MM: I also think the film is very effective in putting the viewer in the position of trying to understand what Winfield did and how we might act in that situation, and what an impossible situation he was in, where he’d already made an effort to report what was going on and nothing had happened. It was just impossible, really.
DK: I’m glad you felt that way because part of the goal was to force the audience to ask themselves “What would I do?” And I think the silence that usually follows that question is indicative of the complexity of The Kill Team.
MM: What does it mean to have the World Premiere at Tribeca?
DK: It’s incredibly exciting, obviously. I had a very positive experience here with my first film. It actually won an award [Best Short Documentary, 2005], so I have a lot of positive feelings. I feel like New York is a great city in which to premiere this because it is the media capital of the world, and this is a story that the media had an intense interest in covering, and were to some degree unsuccessful in gettiing the inside story.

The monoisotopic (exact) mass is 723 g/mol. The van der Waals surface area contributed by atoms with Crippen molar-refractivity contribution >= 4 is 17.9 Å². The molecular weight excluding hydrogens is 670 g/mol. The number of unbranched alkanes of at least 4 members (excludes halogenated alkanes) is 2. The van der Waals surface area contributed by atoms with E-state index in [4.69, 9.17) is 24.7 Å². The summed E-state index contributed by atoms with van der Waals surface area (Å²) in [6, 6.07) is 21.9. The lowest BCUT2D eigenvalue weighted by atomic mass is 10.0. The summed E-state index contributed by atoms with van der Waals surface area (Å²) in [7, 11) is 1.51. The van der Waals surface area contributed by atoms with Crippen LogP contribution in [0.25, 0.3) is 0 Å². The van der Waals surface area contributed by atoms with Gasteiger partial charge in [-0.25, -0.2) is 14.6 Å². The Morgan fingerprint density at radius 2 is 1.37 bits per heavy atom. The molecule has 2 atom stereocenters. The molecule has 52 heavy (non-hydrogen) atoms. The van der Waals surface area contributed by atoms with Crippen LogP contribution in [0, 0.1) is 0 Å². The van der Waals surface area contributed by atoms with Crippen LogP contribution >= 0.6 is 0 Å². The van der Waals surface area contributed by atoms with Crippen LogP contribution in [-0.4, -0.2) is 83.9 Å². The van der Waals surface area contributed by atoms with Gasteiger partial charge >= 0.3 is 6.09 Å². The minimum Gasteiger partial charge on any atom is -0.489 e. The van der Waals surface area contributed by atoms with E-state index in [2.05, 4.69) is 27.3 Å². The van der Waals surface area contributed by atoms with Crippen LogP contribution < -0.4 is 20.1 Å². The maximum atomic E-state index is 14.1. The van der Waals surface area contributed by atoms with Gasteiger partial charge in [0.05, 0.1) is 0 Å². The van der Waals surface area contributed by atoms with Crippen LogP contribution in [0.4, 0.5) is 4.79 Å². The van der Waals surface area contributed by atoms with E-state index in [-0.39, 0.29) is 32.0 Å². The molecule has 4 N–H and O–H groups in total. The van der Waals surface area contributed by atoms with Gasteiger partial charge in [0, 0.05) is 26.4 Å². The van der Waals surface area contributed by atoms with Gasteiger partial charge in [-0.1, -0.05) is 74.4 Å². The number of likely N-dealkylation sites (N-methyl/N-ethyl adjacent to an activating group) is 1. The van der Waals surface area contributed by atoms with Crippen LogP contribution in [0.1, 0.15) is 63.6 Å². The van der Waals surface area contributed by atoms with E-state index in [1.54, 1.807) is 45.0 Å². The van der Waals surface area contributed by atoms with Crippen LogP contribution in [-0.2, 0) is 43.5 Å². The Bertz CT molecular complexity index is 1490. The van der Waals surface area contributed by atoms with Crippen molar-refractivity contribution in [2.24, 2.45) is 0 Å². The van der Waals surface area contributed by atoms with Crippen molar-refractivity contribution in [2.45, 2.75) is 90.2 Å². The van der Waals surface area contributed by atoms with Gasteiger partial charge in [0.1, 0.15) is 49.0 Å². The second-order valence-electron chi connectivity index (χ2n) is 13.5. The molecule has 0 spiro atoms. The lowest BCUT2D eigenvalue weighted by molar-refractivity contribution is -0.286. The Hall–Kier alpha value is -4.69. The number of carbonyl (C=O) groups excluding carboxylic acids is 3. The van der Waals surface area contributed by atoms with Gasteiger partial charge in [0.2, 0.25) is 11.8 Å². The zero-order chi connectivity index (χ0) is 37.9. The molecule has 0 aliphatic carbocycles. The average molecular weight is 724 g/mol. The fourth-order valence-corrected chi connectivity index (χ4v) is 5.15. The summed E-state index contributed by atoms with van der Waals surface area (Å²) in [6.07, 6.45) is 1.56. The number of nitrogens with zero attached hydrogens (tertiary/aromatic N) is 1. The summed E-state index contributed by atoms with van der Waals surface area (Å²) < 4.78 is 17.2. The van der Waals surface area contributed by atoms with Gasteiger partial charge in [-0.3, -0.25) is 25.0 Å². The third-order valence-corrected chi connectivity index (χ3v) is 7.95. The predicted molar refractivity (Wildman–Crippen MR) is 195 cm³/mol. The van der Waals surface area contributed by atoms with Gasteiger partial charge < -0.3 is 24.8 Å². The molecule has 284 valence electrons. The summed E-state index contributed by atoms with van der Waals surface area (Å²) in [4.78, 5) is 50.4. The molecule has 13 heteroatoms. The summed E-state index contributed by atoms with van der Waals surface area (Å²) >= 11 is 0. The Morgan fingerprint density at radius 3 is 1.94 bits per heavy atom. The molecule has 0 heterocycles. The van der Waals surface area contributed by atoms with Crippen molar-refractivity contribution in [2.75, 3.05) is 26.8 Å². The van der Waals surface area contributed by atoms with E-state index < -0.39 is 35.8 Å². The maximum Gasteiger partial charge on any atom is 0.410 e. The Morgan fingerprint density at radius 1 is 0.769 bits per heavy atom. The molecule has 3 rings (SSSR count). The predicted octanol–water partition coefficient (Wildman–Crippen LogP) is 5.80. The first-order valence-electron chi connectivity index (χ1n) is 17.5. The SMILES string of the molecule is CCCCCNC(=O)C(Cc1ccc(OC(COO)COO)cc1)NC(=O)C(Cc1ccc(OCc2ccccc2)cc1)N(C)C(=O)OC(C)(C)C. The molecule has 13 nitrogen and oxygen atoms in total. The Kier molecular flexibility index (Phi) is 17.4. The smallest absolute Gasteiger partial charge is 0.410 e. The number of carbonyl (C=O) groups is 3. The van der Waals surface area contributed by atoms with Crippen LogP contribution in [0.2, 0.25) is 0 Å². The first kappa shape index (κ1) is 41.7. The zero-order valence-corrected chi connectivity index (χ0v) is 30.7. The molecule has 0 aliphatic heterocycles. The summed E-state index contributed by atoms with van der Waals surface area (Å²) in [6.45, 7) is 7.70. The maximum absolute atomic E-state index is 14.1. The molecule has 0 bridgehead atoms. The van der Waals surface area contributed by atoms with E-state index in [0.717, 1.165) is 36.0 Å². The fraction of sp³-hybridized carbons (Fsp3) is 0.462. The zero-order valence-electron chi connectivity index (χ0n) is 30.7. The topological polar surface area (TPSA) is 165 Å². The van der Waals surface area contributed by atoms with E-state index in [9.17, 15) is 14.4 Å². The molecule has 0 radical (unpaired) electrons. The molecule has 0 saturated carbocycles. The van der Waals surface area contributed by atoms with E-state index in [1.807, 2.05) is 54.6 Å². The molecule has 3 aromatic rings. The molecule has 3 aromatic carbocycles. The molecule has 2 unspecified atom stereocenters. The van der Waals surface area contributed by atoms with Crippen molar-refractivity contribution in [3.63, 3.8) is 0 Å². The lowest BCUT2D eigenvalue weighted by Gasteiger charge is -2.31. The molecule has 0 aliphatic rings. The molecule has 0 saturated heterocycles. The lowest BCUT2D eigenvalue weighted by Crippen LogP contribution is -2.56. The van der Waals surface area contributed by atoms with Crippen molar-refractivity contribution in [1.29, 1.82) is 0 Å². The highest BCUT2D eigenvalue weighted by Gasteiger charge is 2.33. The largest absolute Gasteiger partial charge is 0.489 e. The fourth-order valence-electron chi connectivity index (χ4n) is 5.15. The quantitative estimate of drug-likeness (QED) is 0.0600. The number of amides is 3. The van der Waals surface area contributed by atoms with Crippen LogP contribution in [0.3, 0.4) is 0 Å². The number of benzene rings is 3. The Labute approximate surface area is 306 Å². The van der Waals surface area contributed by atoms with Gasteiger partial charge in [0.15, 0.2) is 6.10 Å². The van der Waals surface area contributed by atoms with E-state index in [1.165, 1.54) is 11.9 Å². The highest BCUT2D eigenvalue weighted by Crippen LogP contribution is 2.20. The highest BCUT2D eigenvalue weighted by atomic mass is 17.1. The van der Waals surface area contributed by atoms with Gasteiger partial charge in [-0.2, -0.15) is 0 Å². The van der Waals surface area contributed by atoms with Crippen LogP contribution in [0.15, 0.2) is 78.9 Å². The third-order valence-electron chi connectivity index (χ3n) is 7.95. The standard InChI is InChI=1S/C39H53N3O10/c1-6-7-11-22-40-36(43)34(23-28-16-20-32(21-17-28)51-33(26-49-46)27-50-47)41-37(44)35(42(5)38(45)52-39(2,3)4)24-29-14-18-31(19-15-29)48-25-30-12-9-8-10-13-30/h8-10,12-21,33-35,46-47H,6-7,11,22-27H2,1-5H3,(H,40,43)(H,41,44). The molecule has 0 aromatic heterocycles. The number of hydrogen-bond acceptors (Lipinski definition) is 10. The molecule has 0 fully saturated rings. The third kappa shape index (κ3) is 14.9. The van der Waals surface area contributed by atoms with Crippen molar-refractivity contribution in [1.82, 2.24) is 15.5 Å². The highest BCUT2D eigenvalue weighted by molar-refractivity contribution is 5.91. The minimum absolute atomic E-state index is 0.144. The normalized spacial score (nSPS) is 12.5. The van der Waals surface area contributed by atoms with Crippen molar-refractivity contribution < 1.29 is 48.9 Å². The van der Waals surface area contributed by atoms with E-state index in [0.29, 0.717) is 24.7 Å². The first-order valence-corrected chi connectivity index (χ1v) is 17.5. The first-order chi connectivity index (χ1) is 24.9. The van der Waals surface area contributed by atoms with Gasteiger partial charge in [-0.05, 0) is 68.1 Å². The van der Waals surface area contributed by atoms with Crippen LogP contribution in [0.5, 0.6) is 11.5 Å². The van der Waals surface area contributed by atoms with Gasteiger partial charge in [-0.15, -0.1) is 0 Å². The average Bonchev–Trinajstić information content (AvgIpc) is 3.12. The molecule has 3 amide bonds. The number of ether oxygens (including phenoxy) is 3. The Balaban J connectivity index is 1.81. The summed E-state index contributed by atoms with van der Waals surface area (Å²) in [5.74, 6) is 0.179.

MM: Can you talk a little bit about how the film was funded?
DK: The initial development funding was provided through a grant from Cinereach Project at Sundance, and then a foundation called the Catapult Film Fund that helps films that are early in production and need sort of a boost. And then I was fortunate enough to get ITVS funding, which took care of the majority of the budget. In addition to that, an option from Independent Lens, which added even a little more funding. We still had a small gap remaining, and Sundance and Catapult came in close to the end to help us close it.
MM: So The Kill Team will air on PBS?
DK: Yes, The Kill Team has already been approved for Independent Lens. The option has been exercised. In the meantime, we’re very keen to secure theatrical, and we still have all the ancillary rights, including VOD, Netflix, Amazon, iTunes and everything else. Like every filmmaker out there, my hope is that we will get theatrical distribution.